If you were brought up in classical Greece you’d be believing in, in Zeus. If you were brought up in central Africa you’d be believing in the great Juju up the mountain. There’s no particular reason to pick on the Judeo-Christian god, in which by the sheerest accident you happen to have been brought up and, and ask me the question, “What if I’m wrong?” What if you’re wrong about the great Juju at the bottom of the sea?”

It’s not clear if that means he certainly thinks there is an equal chance of all types of other types of divine beings existing, but it does sound like it.

However, it appears he thinks there is still a chance that deities exist but he can’t be sure or know which deities he had in mind (from an article about an interview with Dawkins):

There was surprise when Prof Dawkins acknowledged that he was less than 100 percent certain of his conviction that there is no creator. The philosopher Sir Anthony Kenny, who chaired the discussion,interjected: “Why don’t you call yourself an agnostic?” Prof Dawkins answered that he did. An incredulous Sir Anthony replied: “You aredescribed as the world’s most famous atheist.” Prof Dawkins said that he was “6.9 out of seven” sure of his beliefs. “I think the probability of a supernatural creator existing is very very low,” he added.

How could you prove a negative or prove the non-existence of anything that could possibly exist?

So, it’s clear that even the most famous atheists still don’t think they can prove with certainty that deities don’t exist. Claims that assert the non-existence of deities should follow a similar line of reasoning. Otherwise, you are making claims that cannot be supported. But usually when we are talking about how reality is through the lens of science the “absence of evidence is evidence of absence”. As in, we’ve seen no evidence for deities existing, so we can’t say that they do. But I’m fine with saying that there is no more evidence for deities existing than other possible metaphysical entities. If there was scientific evidence for deities or for unicorns existing I’d believe this is so. Any probability I hold in mind for deities existing isn’t based on scientifically verifiable facts. This sort of induction would be independent of what science has revealed about the universe. There hasn’t been any evidence shown by science that deities exist. However, there are many questions science has not yet or maybe it will never be able to answer.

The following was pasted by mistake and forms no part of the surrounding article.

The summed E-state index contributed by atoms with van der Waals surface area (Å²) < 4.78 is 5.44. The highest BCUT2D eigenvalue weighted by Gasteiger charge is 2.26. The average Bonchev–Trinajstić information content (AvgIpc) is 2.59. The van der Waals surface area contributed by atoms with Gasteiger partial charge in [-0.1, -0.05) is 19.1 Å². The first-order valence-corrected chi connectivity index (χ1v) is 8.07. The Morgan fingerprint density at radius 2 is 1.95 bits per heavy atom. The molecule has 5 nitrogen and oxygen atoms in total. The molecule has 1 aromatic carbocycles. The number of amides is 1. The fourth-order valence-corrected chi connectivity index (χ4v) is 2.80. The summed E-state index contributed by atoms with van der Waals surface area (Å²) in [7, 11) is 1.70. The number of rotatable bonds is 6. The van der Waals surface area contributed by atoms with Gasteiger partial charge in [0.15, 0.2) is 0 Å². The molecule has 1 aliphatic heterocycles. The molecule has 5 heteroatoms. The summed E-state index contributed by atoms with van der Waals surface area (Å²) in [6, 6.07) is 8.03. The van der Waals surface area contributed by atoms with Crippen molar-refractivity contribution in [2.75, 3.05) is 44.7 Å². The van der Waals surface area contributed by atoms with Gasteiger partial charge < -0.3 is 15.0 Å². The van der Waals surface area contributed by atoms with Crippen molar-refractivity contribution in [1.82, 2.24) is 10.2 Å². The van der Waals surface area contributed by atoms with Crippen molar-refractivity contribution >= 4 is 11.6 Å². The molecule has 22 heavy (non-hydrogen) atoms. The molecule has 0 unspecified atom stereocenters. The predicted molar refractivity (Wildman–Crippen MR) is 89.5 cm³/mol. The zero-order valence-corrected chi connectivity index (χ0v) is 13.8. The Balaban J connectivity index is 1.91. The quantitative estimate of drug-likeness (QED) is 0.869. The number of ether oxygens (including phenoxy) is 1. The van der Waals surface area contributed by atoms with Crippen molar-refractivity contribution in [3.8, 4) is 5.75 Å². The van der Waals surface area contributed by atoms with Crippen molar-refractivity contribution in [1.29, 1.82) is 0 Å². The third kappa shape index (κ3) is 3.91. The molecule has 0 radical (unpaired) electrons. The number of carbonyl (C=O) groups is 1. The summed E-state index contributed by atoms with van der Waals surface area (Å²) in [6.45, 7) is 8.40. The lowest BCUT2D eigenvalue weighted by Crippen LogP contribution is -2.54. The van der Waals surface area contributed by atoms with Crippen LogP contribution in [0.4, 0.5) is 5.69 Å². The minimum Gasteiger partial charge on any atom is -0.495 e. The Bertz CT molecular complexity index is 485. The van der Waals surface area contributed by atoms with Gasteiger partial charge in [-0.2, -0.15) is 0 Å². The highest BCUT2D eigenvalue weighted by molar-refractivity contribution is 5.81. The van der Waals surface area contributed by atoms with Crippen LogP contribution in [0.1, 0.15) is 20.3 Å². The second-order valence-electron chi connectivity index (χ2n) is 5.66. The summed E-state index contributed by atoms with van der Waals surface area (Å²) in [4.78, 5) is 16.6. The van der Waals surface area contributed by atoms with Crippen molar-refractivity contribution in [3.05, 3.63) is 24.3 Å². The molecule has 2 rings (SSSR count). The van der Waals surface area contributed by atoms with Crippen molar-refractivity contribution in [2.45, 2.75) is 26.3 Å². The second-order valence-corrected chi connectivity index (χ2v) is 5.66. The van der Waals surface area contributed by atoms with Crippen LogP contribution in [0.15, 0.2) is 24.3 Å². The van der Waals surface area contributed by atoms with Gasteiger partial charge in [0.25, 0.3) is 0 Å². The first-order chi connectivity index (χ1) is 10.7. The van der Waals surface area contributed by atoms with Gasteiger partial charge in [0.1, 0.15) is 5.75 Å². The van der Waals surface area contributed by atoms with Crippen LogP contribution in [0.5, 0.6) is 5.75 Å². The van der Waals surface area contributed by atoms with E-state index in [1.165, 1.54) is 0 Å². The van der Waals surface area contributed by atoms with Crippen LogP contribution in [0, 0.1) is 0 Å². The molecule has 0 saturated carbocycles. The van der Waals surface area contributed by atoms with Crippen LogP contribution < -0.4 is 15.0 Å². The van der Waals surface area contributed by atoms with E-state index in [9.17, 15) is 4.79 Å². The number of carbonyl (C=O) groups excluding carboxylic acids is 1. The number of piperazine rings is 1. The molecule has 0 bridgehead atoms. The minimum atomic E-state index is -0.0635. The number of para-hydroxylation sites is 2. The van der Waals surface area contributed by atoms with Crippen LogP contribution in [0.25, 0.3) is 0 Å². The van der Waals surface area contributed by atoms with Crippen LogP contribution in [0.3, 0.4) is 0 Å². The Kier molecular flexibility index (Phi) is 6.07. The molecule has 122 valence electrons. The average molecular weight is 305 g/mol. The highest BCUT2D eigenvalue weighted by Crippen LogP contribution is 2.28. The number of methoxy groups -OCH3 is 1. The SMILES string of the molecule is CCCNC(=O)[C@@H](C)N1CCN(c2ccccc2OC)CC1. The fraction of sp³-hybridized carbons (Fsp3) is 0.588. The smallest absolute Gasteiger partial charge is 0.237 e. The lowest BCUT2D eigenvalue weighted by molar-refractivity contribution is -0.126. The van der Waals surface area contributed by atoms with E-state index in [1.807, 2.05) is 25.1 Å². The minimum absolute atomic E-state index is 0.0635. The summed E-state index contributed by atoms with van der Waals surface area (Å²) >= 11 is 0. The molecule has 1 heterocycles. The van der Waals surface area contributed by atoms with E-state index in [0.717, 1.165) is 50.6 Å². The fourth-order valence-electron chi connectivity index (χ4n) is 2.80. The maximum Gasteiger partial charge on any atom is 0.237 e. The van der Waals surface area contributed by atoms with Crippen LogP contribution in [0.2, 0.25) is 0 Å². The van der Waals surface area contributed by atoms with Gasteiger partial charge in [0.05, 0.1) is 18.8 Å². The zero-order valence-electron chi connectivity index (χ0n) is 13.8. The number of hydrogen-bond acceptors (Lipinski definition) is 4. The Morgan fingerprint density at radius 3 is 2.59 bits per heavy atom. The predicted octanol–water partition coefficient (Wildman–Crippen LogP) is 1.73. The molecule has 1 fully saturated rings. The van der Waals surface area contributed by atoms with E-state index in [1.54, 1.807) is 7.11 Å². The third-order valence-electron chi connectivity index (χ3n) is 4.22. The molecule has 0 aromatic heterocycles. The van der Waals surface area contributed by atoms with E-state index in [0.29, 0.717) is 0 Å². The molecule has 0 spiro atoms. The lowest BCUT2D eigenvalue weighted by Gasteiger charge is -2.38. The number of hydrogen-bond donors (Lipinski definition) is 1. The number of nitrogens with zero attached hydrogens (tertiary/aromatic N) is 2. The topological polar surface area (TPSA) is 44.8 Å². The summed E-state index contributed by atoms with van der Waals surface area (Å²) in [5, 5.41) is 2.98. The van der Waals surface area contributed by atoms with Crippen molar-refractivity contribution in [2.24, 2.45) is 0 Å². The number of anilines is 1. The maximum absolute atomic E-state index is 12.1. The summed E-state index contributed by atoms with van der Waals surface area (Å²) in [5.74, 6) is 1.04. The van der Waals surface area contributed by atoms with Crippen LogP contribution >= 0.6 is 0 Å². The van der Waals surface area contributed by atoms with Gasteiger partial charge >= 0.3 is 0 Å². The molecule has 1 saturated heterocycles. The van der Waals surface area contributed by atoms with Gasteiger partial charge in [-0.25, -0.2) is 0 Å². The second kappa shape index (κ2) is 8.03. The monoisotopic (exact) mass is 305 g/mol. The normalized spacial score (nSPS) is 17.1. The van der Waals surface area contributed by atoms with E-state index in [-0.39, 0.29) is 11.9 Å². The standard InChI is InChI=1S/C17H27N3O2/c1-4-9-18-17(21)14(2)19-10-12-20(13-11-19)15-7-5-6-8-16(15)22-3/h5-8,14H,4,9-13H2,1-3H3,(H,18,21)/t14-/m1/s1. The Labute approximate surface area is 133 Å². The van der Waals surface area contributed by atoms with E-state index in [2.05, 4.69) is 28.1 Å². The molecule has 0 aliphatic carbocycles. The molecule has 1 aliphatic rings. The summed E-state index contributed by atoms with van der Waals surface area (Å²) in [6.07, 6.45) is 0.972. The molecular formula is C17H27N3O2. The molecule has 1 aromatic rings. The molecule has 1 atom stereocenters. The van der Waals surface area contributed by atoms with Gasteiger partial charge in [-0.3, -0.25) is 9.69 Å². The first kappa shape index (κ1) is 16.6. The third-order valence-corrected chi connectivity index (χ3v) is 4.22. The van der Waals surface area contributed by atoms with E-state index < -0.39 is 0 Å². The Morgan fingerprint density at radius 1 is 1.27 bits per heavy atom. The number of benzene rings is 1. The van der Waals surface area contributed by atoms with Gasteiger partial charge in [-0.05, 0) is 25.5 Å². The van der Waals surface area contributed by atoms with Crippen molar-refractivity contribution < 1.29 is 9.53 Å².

This is perhaps the god-of-the-gaps argument. But this is an area where many people invoke faith. They have faith that there is a higher power who can answer the questions science currently can’t. Whether this is a good justification for believing in deities is contentious.

Furthermore, having a “lack of belief” in deities is a word game — this means you are an agnostic, many atheists say they “lack belief”. But this is the same as being agnostic — you don’t know, don’t care, don’t think it is possible to answer such questions, etc.

If you had to make a bet, what you bet that deities exist or do not exist?

What the chances of there being a theistic God who can cause wars, natural disasters, intervene in your personal matters, etc.? Could you be 100% certain or very sure that this isn’t the case? Maybe you may sometimes feel a different way about this but don’t rationally or logically think this is the case. If you had to make a bet as to whether a theistic god exists, would you bet against this? What about the austere beauty and order in the universe (the laws physics etc.)? Does this provide a rationale and a basis for something more that we cannot know? Is this nothing more than just a feeling? Although, asserting there is a creator adds an additional hypothesis to be explained on top of the already complex, undissolvable problem as to why there is a universe in the first place as opposed to no universe with the properties that it does have.

[1]: One Million Dollar Paranormal Challenge (was ended in 2015 after being first offered in 1964)